The solution takes up detailed discussion of:
- immortality of art
- the poet's interpretation of the scenes on
- the immortality of love scenes
- autobiographical slant
The Concept of Immortality in 'Ode on a Grecian Urn'
Immortality through the images of non-human form is a recurring theme with Keats. He was so devastated with the tragedies of his own life that he found solace in bird-form as in 'Ode to a Nightingale'; season, as in the ode 'To Autumn'; or in inanimate objects, as in 'Ode on a Grecian Urn'. The very first line of the Ode is an address to the Grecian Urn as "unravish'd bride of quietness" and "child of silence and slow time".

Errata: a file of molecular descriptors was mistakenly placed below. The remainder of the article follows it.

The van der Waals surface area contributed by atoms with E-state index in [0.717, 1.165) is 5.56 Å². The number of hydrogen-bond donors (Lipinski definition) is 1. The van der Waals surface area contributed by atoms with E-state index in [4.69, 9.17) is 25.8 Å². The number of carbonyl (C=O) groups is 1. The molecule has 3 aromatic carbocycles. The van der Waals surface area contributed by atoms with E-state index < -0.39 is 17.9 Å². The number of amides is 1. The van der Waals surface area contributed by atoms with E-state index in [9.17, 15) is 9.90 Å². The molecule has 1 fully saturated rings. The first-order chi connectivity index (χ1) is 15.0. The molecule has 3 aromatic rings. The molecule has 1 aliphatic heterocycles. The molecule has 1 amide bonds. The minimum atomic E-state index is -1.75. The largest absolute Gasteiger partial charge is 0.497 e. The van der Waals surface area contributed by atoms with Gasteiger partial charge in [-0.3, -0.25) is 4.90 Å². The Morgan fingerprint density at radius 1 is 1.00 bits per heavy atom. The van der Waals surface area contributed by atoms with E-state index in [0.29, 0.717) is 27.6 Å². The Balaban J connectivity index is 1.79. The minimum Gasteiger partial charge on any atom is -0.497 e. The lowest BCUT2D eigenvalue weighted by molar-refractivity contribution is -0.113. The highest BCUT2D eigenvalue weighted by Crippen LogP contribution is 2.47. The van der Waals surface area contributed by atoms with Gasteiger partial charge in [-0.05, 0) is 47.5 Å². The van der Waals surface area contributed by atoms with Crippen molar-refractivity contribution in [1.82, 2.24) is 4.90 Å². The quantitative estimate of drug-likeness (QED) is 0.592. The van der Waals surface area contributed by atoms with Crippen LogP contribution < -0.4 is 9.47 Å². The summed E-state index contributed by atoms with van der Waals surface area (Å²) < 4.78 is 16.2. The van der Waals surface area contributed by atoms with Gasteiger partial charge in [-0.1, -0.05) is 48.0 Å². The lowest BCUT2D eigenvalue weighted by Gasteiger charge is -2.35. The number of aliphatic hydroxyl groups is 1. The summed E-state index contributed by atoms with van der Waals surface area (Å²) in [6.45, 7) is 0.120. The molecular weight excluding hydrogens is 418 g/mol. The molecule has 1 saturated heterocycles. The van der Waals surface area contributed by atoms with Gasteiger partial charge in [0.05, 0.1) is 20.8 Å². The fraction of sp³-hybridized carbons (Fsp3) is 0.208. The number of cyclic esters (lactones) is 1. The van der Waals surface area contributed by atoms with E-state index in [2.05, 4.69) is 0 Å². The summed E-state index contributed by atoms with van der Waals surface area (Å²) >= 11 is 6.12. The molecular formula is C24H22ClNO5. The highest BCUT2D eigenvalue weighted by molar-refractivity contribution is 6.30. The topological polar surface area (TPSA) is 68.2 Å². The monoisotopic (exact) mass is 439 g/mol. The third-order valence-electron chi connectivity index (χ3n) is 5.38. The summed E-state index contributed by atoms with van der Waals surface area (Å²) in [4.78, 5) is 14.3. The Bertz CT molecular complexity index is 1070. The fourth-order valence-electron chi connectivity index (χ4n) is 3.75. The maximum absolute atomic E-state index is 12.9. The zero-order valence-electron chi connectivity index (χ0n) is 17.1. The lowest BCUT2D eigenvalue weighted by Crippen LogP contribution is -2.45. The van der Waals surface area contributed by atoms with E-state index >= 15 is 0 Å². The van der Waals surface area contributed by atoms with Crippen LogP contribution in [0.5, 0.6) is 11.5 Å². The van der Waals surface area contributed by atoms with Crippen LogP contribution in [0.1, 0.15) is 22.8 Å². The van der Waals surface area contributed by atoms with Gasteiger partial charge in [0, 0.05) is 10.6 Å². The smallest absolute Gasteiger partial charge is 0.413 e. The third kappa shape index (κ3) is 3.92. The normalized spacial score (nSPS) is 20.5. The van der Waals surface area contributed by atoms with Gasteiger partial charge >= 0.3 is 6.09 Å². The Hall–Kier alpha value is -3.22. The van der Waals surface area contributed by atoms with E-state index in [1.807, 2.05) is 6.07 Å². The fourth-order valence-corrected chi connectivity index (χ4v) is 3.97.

We have to perceive the Ode in line with the generic tradition of Ode writing. Ode is an inscription and normally it is addressed to the object. But here Keats has made a significant departure, since the Ode is not 'to' a Grecian Urn but 'on' a Grecian Urn.
This Ode has also been perceived from an aspect - normally not seen in other odes. The Grecian Urn is a figure of power that immortalizes the dead. In this manner, it resembles the 'nightingale' where the bird becomes an abstract 'nightingale' and an art object - the immortal bird. In this Ode, Keats broadens his vision and associates immortality to the plastic ...
The Concept of Immortality in 'Ode on a Grecian Urn' is emphasized.